Biden leans into abortion, contraception as 2024 campaign strategy takes shape

The Biden strategy: The
ad released Sunday
features a Texas OB-GYN forced to travel out of state to terminate her wanted but nonviable pregnancy. On Monday, the White House announced executive actions to improve access to abortion and contraception. Vice President Kamala Harris will be in Wisconsin Monday to kick off a national
“reproductive freedoms tour”
that will feature more than a dozen stops where Harris will spotlight stories of pregnant people affected by abortion restrictions.

Then, on Tuesday, Biden and Harris will appear for their first joint reelection campaign event: a Northern Virginia rally focused on the stakes of the election for reproductive rights.

Taken together, the coordinated effort marks Biden’s most explicit attempt yet to underscore an issue he plans to make central to his bid for re-election as he looks to capitalize on a playbook that helped Democrats outperform expectations in the 2022 midterms and proved a key factor in several swing-state victories since Roe was overturned.

Biden’s campaign surrogates are ramping up the message as well.

In an interview with POLITICO, Biden campaign co-chair and Michigan Gov. Gretchen Whitmer argued that
the state protections
voters have enacted since Roe’s fall, including
in her state
, would be in jeopardy if former President Donald Trump or another Republican were to win in November.

“We cannot afford to have someone in the White House who is going to rip these rights away that we’ve been fighting so hard to protect,” she said, previewing the message she’s taking to events across Michigan . “We’ve got one candidate who has vowed to use every tool to protect a woman’s right to make her own decisions. And we have another who is thrilled that it was his appointees that shifted the court and ripped this right away from American women.”

The GOP position: Trump, the likely Republican nominee, takes credit for appointing the justices who overturned Roe v. Wade and is
supported by anti-abortion groups
despite refusing to commit to a national ban and
calling for exceptions
for rape, incest and to protect the life of the mother carve outs that some conservatives oppose.

The Trump campaign did not respond to a request for comment.

The GOP is divided on how to best capitalize on the fall of Roe amid a widespread voter backlash to state abortion bans — with some urging the matter be left to states, others ducking the issue and many advocating for more aggressive action to limit access nationwide.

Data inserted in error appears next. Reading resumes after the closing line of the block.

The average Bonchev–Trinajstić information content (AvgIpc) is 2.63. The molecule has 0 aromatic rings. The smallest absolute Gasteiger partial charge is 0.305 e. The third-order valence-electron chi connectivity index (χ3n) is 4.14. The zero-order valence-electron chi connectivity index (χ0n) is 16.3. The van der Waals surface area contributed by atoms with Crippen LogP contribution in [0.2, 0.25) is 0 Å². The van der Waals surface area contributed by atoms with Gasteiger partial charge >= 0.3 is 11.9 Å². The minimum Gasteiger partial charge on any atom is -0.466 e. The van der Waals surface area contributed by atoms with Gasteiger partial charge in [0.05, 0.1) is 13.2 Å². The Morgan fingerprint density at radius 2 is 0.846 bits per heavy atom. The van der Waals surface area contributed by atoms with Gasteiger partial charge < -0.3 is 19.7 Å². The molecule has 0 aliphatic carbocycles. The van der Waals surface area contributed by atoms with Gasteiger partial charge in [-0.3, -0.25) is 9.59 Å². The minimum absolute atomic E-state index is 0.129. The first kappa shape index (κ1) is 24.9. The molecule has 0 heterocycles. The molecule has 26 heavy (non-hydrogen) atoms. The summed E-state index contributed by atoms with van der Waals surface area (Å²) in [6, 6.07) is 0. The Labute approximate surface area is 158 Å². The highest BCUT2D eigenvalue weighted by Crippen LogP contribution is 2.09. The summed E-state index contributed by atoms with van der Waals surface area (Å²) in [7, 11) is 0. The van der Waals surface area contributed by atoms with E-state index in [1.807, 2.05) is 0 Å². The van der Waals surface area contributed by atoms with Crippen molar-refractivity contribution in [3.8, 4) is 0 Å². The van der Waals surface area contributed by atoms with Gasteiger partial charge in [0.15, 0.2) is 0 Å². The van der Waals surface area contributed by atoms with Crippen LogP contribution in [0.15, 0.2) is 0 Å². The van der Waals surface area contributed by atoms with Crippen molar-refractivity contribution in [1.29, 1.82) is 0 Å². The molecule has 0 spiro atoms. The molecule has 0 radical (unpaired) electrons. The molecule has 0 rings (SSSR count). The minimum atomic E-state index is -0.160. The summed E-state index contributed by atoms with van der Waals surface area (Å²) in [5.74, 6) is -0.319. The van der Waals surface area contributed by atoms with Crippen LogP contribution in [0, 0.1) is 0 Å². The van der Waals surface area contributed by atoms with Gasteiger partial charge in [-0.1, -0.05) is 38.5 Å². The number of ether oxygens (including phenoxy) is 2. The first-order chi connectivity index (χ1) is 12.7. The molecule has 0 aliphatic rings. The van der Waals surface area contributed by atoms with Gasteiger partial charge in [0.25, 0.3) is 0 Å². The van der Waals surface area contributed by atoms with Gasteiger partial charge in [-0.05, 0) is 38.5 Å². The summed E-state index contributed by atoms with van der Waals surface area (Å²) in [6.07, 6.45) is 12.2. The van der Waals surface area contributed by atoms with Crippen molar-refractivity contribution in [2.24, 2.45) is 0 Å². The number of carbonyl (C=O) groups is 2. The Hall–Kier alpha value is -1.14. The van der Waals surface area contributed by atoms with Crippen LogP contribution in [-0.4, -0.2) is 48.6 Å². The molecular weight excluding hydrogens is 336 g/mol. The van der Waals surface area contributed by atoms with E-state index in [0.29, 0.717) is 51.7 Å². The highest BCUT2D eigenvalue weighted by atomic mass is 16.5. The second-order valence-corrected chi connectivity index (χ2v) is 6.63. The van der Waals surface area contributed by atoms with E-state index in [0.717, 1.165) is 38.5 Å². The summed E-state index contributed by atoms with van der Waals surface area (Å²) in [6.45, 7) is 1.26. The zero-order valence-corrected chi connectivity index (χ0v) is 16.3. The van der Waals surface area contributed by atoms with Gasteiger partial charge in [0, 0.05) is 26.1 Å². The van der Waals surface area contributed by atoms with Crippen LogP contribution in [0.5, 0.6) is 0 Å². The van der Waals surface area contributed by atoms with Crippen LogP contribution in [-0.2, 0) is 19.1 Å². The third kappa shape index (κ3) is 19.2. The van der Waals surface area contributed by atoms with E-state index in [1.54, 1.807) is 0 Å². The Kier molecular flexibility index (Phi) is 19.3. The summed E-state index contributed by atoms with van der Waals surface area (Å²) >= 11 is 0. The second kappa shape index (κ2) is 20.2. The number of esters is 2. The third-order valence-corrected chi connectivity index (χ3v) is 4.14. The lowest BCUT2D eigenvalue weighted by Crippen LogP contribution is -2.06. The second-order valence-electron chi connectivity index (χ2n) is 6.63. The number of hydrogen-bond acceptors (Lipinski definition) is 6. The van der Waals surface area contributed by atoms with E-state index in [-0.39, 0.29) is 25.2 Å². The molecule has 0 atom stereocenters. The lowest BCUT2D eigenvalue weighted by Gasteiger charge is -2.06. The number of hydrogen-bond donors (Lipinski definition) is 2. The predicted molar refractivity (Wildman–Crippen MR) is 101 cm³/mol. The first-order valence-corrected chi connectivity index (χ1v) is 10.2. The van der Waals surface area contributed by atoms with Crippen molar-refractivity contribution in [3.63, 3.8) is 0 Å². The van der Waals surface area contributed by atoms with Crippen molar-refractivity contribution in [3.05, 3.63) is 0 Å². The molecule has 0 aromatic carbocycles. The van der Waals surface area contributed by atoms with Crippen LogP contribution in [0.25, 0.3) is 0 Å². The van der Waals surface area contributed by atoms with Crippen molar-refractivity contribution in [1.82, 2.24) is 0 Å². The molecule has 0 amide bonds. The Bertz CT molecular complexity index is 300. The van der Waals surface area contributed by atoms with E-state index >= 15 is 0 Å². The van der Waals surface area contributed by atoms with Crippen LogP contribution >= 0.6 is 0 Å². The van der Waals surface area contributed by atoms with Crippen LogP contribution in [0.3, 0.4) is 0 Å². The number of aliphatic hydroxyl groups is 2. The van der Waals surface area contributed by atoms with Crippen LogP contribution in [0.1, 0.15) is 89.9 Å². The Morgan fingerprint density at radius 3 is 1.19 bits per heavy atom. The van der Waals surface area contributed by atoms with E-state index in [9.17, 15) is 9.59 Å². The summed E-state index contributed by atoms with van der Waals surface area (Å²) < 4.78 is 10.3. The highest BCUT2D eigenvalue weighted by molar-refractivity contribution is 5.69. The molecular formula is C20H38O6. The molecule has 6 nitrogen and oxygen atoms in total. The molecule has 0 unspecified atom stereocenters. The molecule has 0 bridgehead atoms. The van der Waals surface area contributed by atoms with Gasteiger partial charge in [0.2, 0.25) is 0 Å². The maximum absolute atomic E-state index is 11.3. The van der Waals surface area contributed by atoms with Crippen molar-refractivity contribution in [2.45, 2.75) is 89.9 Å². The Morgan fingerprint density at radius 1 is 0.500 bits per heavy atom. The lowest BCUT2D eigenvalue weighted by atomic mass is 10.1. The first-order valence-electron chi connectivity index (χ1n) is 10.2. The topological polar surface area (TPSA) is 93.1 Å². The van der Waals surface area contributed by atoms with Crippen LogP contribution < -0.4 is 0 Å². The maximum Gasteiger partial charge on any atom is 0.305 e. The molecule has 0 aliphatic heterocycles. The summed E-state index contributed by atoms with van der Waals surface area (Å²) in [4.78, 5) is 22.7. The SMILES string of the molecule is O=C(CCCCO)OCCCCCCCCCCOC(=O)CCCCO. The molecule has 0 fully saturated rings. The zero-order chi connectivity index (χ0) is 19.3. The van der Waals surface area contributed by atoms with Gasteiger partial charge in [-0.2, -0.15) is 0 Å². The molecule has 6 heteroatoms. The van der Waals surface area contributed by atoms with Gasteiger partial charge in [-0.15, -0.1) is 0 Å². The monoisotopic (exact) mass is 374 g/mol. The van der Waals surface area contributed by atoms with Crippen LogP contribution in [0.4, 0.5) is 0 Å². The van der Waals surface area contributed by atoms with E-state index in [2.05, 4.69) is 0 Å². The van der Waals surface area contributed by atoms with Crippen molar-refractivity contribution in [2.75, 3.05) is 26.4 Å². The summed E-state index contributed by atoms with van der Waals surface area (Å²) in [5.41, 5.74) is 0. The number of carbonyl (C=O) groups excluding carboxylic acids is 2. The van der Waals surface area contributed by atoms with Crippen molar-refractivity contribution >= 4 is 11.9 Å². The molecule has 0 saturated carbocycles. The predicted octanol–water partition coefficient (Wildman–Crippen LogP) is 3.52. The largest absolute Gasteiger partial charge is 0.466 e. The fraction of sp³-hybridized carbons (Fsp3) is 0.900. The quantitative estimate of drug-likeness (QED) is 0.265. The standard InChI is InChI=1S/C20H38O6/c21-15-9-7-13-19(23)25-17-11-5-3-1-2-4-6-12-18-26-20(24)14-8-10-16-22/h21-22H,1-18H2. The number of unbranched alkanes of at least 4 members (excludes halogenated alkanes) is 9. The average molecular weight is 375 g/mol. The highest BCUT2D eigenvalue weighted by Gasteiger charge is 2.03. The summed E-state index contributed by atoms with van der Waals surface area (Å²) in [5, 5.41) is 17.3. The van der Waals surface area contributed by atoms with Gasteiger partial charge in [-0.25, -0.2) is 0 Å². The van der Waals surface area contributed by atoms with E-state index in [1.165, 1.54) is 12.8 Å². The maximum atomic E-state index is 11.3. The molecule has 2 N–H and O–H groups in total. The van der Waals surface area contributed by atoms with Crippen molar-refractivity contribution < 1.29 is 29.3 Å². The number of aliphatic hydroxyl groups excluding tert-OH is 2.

Conservative activists who gathered Friday and Saturday in DC to mark the anniversary of Roe called for the next president to stack his or her administration with anti-abortion officials who would use executive power at many different agencies to restrict abortion, including in states where it’s legally protected.

For example, Trump’s former vice president Mike Pence said Saturday at an annual anti-abortion conference hosted by the group Students for Life that next president should immediately direct the Food and Drug Administration to “pull the abortion pill off the market.”

The Biden administration’s actions: One executive order announced Monday launches a program to educate patients and doctors about their rights under — the Emergency Medical Treatment and Labor Act, known as EMTALA. It includes an easier way for patients to submit a complaint when denied an abortion during an emergency and a beefed-up team at the Department of Health and Human Services to review those complaints and bring hospitals into compliance. The moves comes as the Supreme Court
prepares to hear arguments
in April on hospitals’ obligation to provide abortions to pregnant people experiencing a medical emergency.

The Biden administration has recently
faced criticism
for not doing more in response to EMTALA complaints it has already received, including its decision to deny a complaint filed last fall by an Oklahoma woman with serious pregnancy complications who
was told to wait in her hospital parking lot
until her health deteriorated enough to qualify for an exemption to the state’s ban.

The administration will also release guidance requiring insurers to cover a broader range of contraceptives at no cost under the Affordable Care Act
a step Democrats on Capitol Hill have been demanding
. The Office of Personnel Management will also send that guidance to insurers who cover federal workers and require them to inform enrollees about their rights and benefits.

Still to come: Biden administration officials signaled on a call with reporters Friday that more executive actions are on the horizon, including a final rule to
strengthen privacy protections under HIPAA
for pregnant people who terminate a pregnancy.